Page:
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The Reflection Of Emotions Essay

1158 words - 5 pages

Characters within Shakespeare’s, Much Ado About Nothing display love in a complementary manner to the love written in Sonnet 116. Although arduous situations occur, these individuals are loyal to their love interests. They consistently illustrate their feelings and this factor allows the characters to flourish. This especially true of Benedick, Hero and Don Pedro in Much Ado About Nothing. As they are victimized by Don John throughout the play, their relationships are strained. However, once Don John’s conspiracy fades, the characters portray their emotions. Benedick’s emotional attachment to Beatrice at a difficult stage depicts his true feelings toward her. During the same period, Hero’s loyalty and emotions remain undeterred to Claudio despite his actions at the wedding. Don Pedro’s nobility to Claudio illustrated the depth of their friendship. The portrayal of emotions within Shakespeare’s Sonnet 116 is similarly reflected by the characterization in Much Ado About Nothing.

The portrayal of emotions within Shakespeare’s Sonnet 116 is similarly reflected by the characterization in Much Ado About Nothing. The depiction of emotions in the characterization of Benedick is similar to the feelings in Sonnet 116. True emotional attachment is permanent is never shaken. This is illustrated by the poet in Sonnet 116 as he states,” Oh no! It is an ever-fixed mark/That looks on tempests and is never shaken” (Sonnet 116). Benedick’s affection is undeterred even as Don Pedro and Claudio tease him about his dynamic nature. In response to their jokes and insults, he states, “Yet is this no charm for the toothache” (3:2:61). Furthermore he calls his allies, “Hobby-horses,” (3:2:63) and leaves the premises along with Leonato. His sights are fixed upon Beatrice and therefore other commotions are irrelevant to him. He develops significantly as an individual who embraces affection. This evolution leads to the question: How will Benedick advance further? As stated in Sonnet 116, “Love alters not with his brief hours and weeks” (Sonnet 116). This portrays the idea that true emotional attachment does not fade with time and although difficult situations arise, it survives. In the aftermath of the climax in Much Ado About Nothing, Beatrice instructs Benedick to kill Claudio in order to extract revenge. He responds by stating, “Enough, I am engaged; I will challenge him.” (4:2:326). He agrees to murder him in order to satisfy his love interest. This illustrates his emotional attachment to Beatrice as it reveals he can kill an ally to be united with her. His development as an individual who embraces affection is also met by Hero.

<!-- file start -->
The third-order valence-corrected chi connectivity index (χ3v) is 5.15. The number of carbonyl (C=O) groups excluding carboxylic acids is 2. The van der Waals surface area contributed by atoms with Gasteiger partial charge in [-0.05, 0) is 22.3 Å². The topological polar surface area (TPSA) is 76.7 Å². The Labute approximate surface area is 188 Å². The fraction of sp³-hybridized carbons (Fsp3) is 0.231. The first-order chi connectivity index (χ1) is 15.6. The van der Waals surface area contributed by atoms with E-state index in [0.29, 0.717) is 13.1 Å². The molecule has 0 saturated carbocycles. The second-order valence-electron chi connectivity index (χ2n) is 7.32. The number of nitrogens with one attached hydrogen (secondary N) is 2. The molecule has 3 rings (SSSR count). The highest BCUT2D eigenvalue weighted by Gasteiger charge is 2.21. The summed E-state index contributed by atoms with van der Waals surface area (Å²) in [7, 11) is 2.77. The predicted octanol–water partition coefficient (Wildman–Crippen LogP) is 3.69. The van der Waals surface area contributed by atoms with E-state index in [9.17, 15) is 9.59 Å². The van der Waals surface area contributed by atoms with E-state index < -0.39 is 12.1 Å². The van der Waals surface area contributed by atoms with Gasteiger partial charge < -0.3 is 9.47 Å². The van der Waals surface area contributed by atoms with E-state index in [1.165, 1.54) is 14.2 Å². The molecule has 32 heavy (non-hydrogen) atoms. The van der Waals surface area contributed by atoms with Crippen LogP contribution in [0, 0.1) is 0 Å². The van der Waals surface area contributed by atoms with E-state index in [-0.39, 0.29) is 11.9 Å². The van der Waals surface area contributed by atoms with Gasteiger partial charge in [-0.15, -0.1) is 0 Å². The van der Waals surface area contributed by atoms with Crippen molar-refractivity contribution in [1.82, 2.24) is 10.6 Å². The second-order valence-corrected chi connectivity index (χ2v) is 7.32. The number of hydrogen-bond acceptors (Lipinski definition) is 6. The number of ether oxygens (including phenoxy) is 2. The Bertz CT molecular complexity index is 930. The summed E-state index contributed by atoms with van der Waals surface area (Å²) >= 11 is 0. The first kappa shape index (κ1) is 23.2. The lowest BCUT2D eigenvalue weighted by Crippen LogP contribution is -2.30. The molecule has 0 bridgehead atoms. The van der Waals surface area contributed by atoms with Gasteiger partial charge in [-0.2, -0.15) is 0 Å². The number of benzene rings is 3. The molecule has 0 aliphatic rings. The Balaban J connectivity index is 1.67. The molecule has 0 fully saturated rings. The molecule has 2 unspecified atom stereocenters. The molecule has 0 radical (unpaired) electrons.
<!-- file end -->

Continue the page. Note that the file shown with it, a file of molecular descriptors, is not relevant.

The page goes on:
The portrayal of emotions within Shakespeare’s Sonnet 116 is similarly reflected by the characterization in Much Ado About Nothing. Throughout the plot of Much Ado About Nothing, there is an emphasis on Hero’s relationship with Claudio as it reflects Sonnet 116. True emotional attachment is the guiding light for all...

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